sun 21/07/2024

Andrey Kurkov: Grey Bees review - light Ukrainian odyssey, with bite | reviews, news & interviews

Andrey Kurkov: Grey Bees review - light Ukrainian odyssey, with bite

Andrey Kurkov: Grey Bees review - light Ukrainian odyssey, with bite

Journey of a beekeeper lays bare the simultaneous severity and stupidity of conflict

Kurkov is Ukraine's most famous novelist as well as a journalist and commentatorJuerg Vollmer/Wikimedia Commons

This time, the Ukrainian author of Death and the Penguin, known for his brilliantly dark humour, has written a modern-day odyssey, with a return that is ambiguously hopeful.

Grey Bees follows a year in the life of Sergey Sergeyich, a retired and lonely beekeeper, keeping the fire burning with his sole neighbour, Pashka, in Little Starhorodivka, a village that sits uneasily inbetween two sides of an entrenched war. The first third of the book concerns Sergeyich's life in the village, before he loads up his ancient Lada (complete with Soviet numberplates) with provisions and beehives and sets off for a trip around Ukraine.

Set initially in the "grey zone" of the Donbas region, formally contested by Russia and Ukraine since 2014 (but historically for years before that), it is fitting that the only two occupied streets in Sergeyich’s bombed-out village are "Shevchenko" (poet, figurehead for Ukranian nationalism) and "Lenin" (father of Soviet Russia, statues torn down in Euromaidan), representing two sides in a multifaceted conflict. The signs are later arbitrarily changed by Sergeyich, underlining their ultimate meaninglessness. Symbols proliferate throughout the book, explored through abstraction in Sergeyich’s dreams. One of his beehives is marked by a soldier with shell-shock and is later found to contain a grenade. The church in Little Starhorodivka is razed by shelling and its candles lead to the arrest of a member of a Muslim family whom he tries to help. Kurkov writes lightly, however, and none of these portents are as embarrassingly obvious as they could be.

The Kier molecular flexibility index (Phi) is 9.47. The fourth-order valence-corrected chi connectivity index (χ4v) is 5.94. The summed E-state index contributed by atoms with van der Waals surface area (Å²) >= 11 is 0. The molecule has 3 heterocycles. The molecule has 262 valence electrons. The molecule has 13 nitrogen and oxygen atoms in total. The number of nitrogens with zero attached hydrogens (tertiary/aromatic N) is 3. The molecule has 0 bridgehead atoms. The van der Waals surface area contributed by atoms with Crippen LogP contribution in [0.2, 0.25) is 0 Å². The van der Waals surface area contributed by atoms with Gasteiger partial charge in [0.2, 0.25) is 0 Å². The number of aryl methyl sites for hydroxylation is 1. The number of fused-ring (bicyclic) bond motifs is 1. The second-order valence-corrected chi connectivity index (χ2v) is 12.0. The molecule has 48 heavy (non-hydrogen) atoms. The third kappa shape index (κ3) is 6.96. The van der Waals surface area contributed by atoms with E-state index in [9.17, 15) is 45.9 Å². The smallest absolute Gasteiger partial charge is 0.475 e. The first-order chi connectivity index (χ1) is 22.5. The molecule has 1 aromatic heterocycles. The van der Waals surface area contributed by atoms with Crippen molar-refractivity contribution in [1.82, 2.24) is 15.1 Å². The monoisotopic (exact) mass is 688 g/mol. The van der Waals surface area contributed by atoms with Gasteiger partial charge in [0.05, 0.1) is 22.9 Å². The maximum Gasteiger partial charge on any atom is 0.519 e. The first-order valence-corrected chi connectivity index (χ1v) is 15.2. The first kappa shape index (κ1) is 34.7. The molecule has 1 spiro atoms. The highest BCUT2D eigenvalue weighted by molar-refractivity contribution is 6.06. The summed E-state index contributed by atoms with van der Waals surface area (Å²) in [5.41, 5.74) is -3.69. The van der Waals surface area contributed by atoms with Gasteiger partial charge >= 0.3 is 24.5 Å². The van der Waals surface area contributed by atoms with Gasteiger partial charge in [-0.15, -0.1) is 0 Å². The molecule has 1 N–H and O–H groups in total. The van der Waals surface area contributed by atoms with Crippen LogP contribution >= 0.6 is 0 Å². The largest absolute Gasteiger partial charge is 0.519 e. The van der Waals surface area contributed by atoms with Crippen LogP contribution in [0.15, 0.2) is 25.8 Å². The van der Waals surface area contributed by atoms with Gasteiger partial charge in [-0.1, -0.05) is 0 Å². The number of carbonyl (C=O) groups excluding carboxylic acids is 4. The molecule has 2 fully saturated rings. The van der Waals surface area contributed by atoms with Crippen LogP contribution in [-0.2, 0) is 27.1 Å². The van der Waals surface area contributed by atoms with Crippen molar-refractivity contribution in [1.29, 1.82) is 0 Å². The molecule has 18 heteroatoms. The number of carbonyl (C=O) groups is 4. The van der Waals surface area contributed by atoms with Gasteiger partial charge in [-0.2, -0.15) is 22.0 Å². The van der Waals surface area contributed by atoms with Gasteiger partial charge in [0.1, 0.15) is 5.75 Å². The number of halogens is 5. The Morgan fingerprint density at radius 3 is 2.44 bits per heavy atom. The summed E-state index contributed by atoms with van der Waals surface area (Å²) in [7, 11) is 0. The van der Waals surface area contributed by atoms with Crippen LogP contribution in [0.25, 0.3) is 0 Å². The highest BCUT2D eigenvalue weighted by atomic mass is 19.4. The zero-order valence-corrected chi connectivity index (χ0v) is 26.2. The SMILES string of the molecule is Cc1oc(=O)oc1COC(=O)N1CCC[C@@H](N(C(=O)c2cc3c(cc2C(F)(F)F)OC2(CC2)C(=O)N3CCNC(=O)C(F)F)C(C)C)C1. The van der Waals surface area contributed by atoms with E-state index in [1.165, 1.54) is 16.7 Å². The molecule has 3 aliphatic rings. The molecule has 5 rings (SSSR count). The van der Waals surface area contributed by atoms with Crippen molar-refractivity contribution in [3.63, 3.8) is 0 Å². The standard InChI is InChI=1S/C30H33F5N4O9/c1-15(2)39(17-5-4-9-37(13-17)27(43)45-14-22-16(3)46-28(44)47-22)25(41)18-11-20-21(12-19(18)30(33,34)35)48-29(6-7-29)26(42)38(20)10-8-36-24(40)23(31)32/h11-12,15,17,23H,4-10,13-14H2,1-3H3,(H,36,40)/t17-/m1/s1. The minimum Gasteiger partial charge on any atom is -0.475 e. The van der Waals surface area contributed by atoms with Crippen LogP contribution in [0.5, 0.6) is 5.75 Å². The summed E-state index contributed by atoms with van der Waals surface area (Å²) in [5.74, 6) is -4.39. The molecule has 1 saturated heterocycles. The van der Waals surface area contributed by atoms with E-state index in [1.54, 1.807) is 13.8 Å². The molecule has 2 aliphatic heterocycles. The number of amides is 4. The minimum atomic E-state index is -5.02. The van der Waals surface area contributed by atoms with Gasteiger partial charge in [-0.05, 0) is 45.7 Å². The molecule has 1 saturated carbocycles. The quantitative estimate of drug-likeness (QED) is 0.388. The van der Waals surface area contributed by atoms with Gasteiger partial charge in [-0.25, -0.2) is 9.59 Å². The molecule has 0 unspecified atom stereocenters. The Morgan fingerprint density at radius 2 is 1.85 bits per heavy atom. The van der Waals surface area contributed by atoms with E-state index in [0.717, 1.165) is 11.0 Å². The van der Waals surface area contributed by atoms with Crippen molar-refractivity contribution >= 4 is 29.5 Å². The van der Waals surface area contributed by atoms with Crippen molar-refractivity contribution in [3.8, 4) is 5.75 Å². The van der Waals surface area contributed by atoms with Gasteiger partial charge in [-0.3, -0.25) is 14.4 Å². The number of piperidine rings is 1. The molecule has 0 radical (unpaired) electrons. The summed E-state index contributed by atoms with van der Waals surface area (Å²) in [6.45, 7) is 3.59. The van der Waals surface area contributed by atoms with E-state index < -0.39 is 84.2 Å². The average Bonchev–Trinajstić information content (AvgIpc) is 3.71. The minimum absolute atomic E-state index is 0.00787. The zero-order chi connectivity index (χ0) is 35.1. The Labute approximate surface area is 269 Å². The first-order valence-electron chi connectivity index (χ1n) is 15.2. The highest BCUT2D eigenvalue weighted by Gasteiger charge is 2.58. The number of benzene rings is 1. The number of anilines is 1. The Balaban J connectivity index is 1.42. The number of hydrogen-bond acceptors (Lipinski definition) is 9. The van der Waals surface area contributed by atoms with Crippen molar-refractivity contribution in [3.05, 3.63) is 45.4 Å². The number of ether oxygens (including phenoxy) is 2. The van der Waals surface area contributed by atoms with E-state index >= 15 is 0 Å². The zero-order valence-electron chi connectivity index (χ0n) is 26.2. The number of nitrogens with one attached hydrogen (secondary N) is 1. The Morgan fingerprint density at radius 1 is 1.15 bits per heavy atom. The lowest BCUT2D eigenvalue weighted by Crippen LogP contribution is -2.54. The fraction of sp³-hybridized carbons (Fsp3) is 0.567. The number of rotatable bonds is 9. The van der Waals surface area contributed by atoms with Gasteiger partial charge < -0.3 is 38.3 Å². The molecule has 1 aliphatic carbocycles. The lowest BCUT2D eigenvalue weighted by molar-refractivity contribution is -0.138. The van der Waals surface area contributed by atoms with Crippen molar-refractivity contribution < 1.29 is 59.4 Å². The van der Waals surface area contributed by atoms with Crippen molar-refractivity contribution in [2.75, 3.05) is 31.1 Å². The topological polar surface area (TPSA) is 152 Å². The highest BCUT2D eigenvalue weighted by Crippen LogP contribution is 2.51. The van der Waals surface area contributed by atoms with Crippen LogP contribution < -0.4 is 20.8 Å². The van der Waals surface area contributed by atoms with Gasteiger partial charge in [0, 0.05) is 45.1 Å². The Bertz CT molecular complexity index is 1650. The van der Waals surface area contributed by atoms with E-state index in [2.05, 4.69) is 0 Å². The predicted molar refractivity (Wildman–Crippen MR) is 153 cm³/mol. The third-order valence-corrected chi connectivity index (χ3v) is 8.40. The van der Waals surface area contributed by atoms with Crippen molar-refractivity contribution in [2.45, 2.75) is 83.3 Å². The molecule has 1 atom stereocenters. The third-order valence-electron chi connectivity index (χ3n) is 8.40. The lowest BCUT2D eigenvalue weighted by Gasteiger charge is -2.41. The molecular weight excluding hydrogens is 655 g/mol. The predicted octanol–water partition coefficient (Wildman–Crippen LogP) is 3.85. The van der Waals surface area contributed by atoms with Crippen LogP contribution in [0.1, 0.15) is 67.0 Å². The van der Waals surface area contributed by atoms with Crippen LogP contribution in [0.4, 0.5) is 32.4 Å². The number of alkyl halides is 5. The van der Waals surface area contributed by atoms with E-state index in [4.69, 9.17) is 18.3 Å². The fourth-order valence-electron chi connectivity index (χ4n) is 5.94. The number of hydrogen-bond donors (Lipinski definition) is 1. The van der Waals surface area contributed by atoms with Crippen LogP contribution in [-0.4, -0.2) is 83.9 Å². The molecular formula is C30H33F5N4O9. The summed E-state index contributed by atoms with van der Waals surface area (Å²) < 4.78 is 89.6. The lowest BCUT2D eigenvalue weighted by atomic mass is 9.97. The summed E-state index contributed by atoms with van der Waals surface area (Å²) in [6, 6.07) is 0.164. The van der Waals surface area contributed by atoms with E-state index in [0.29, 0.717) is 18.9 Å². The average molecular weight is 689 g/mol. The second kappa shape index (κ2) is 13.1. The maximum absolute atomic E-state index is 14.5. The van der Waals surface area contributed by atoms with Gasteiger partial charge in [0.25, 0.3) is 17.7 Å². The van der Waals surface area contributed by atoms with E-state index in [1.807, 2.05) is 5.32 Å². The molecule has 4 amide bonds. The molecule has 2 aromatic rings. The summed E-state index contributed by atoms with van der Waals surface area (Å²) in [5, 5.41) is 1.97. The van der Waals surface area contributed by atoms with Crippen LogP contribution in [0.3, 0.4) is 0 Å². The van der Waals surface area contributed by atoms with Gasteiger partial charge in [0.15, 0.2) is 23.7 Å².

Both the severity and the stupidity of the various political games of tug of war in the region are clear throughout Grey Bees. Sergeyich passes through many different checkpoints whose occupants all have something to say about their country. He witnesses two politically fraught funerals, and himself buries a body at the bottom of his field. Behind these recent deaths are previous wars and grievances: Afghanistan, World War Two, and mass displacement under Stalin. The sense of nationhood and internal mistrust pervade the lives of all the characters he meets and come to infect one of his three precious hives. It is significant, however, that Sergeyich doesn’t attend the wake of a Ukranian soldier but does honour the death of a civilian whose nationality is not his own.

The sense of war’s futility extends to Sergeyich’s own life. He is ‘grey’ himself, after years of living in the grey zone – even his name sounds a little like the Russian and Ukranian words for that murky colour. He makes the big decision to leave Little Starhorodivka but his wanderings, though significant and symbolic, are peripatetic. He is brought into two families, but his own is remote. They represent other lives and other cultures that are either no longer, or cannot be his. Kurkov’s creation is perfect – a palimpsest, who seemingly emerges from each new interaction  essentially unchanged.

This seeming lack of action and change in Grey Bees allows Kurkov to explore the most important challenges that his native Ukraine is currently facing. He could have written Grey Bees bombastically, angrily, but, although terrible things happen, through Sergeyich’s eyes they can be considered, filtered, and examined with sympathy. This is not to say that the book doesn’t have teeth – an overt criticism of Putin and the treatment of Muslims in the Crimea is perhaps the most significant moment – but Kurkov writes in such a way that the reader, like Sergeyich, accepts both how banal and how terrible most conflicts become.


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